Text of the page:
Permian resumed in an April 14 Bath handicap under top weight of 133 pounds, giving away at least a stone (14 pounds), and was beaten all of a neck in a fine warm-up. Twelve days later, the bay took on John Gosden’s highly-rated Cracksman in an Epsom conditions race dubbed the “Derby Trial.” Permian made the hot favorite work to edge him on the line.

At this point, Permian was not entered in the Derby, or even the premier British trial, the Dante (G2). But he was clearly on the upgrade, and put an exclamation point on that judgment by bolting up by 4 1/2 lengths in the Newmarket Stakes. Toiling well behind was Gosden’s favored Khalidi, who was drubbed in between listed stakes wins.

Johnston therefore supplemented Permian to the Dante at York, in the expectation of a rematch with Cracksman. Hopes of gauging his interim progress versus Cracksman didn’t pan out after Gosden withdrew his colt, citing the rain-affected course. But the Dante was nonetheless very informative, as Permian stalked, pounced, and readily repelled a good-looking challenge from Godolphin’s Benbatl.

Now a serious Derby contender, Permian was supplemented for £85,000, only to flop at Epsom. His 10th was obviously not a true bill, since Cracksman was a near-miss third and Benbatl was a rattling fifth. Strict form implied that Permian, at his best, would have been thereabouts too. Maybe it was in part the difficulty of navigating the downhill (as jockey William Buick reported) at a far swifter pace than in the Derby Trial, or simply a regression after such rapid improvement through the spring (Johnston said he lost extra weight following the Derby).

Whatever the reason, Permian put it behind him in short order and rebounded in the King Edward VII (G2) at Royal Ascot. Attending the pace and taking command turning for home, he got away from Crystal Ocean and then kept finding more to hold Khalidi at bay. Permian thus defied the historical trends against Derby alumni in the King Edward VII.


As a pleasant surprise package, Permian hadn’t been made eligible for the Grand Prix de Paris (G1) either, so it was supplement time again to send him off to Saint-Cloud. He dictated terms on the front end, quickened in the straight, and knuckled down in a brave attempt to outduel the Aga Khan's Shakeel. Watching live it looked like he prevailed, and the replay gives the same optical illusion. For on the one point where it mattered, Shakeel got his nose in front.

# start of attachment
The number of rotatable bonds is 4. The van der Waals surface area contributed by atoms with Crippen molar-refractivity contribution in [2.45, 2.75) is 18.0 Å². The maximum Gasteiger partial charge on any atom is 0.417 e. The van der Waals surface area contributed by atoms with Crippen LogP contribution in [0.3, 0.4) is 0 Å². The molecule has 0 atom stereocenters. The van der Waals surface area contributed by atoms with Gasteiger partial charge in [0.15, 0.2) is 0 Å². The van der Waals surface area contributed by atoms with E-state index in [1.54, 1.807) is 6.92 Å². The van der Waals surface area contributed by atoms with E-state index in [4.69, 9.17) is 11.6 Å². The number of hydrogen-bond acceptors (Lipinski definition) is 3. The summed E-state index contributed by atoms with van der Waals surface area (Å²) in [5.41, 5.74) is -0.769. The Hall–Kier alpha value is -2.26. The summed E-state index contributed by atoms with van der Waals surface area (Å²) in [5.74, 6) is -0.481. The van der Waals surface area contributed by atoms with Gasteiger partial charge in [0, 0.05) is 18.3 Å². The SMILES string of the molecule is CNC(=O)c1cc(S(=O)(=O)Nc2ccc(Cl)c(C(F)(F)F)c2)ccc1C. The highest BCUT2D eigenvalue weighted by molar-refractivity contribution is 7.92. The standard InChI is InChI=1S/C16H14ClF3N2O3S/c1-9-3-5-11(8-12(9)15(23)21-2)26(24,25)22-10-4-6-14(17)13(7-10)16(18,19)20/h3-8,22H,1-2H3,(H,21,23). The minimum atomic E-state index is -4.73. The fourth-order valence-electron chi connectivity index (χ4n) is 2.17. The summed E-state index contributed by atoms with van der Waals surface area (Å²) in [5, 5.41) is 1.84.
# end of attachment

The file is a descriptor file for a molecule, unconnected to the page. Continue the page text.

Considering that Permian was just denied at the end of the 1 1/2 miles, and he also cut it much closer with Khalidi over that trip at Royal Ascot than at 1 1/4 miles at Newmarket, it’s logical to think that the Secretariat distance is ideal for him. He stays farther, but it stretches him a bit more.

Permian’s form is rock-solid. Cracksman has since finished a neck runner-up in the Irish Derby (G1), Benbatl captured the Hampton Court (G3) at Royal Ascot before a decent fifth in the King George, and Crystal Ocean shortened in the St Leger (G1) antepost market when rolling over Khalidi in the Gordon (G3).

Even the also-rans are getting in on the act. Dante fourth Rekindling beat older horses in the Curragh Cup (G2), King Edward VII fourth Raheen House landed the Bahrain Trophy (G3), Sir John Lavery finally won on the class drop in the Platinum at Cork, and Best Solution placed second versus his elders in the Grosser Dallmayr-Preis (G1) at Munich.

Permian will meet a proper American favorite in Oscar Performance, but his exceptional formlines, tactical combativeness to keep his rival honest, and his stamina make him the one they all have to beat.

Photo courtesy Michael Adolphson via Twitter